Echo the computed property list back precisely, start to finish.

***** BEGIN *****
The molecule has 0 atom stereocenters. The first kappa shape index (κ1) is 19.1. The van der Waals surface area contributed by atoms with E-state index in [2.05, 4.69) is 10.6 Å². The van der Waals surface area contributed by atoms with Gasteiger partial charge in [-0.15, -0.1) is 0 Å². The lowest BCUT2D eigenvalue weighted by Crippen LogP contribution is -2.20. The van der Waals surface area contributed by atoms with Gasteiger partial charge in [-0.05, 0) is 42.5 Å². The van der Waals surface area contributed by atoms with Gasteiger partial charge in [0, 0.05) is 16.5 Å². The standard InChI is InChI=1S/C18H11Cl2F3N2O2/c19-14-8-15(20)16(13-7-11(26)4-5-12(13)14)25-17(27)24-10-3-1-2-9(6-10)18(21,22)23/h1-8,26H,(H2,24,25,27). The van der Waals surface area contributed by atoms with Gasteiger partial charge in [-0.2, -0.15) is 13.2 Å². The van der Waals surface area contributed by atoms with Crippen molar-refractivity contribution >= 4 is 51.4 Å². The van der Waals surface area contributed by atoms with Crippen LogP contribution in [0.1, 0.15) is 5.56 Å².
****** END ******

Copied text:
The molecule has 0 atom stereocenters. The first kappa shape index (κ1) is 19.1. The van der Waals surface area contributed by atoms with E-state index in [2.05, 4.69) is 10.6 Å². The van der Waals surface area contributed by atoms with Gasteiger partial charge in [-0.15, -0.1) is 0 Å². The lowest BCUT2D eigenvalue weighted by Crippen LogP contribution is -2.20. The van der Waals surface area contributed by atoms with Gasteiger partial charge in [-0.05, 0) is 42.5 Å². The van der Waals surface area contributed by atoms with Gasteiger partial charge in [0, 0.05) is 16.5 Å². The standard InChI is InChI=1S/C18H11Cl2F3N2O2/c19-14-8-15(20)16(13-7-11(26)4-5-12(13)14)25-17(27)24-10-3-1-2-9(6-10)18(21,22)23/h1-8,26H,(H2,24,25,27). The van der Waals surface area contributed by atoms with Gasteiger partial charge in [-0.2, -0.15) is 13.2 Å². The van der Waals surface area contributed by atoms with Crippen molar-refractivity contribution >= 4 is 51.4 Å². The van der Waals surface area contributed by atoms with Crippen LogP contribution in [0.1, 0.15) is 5.56 Å².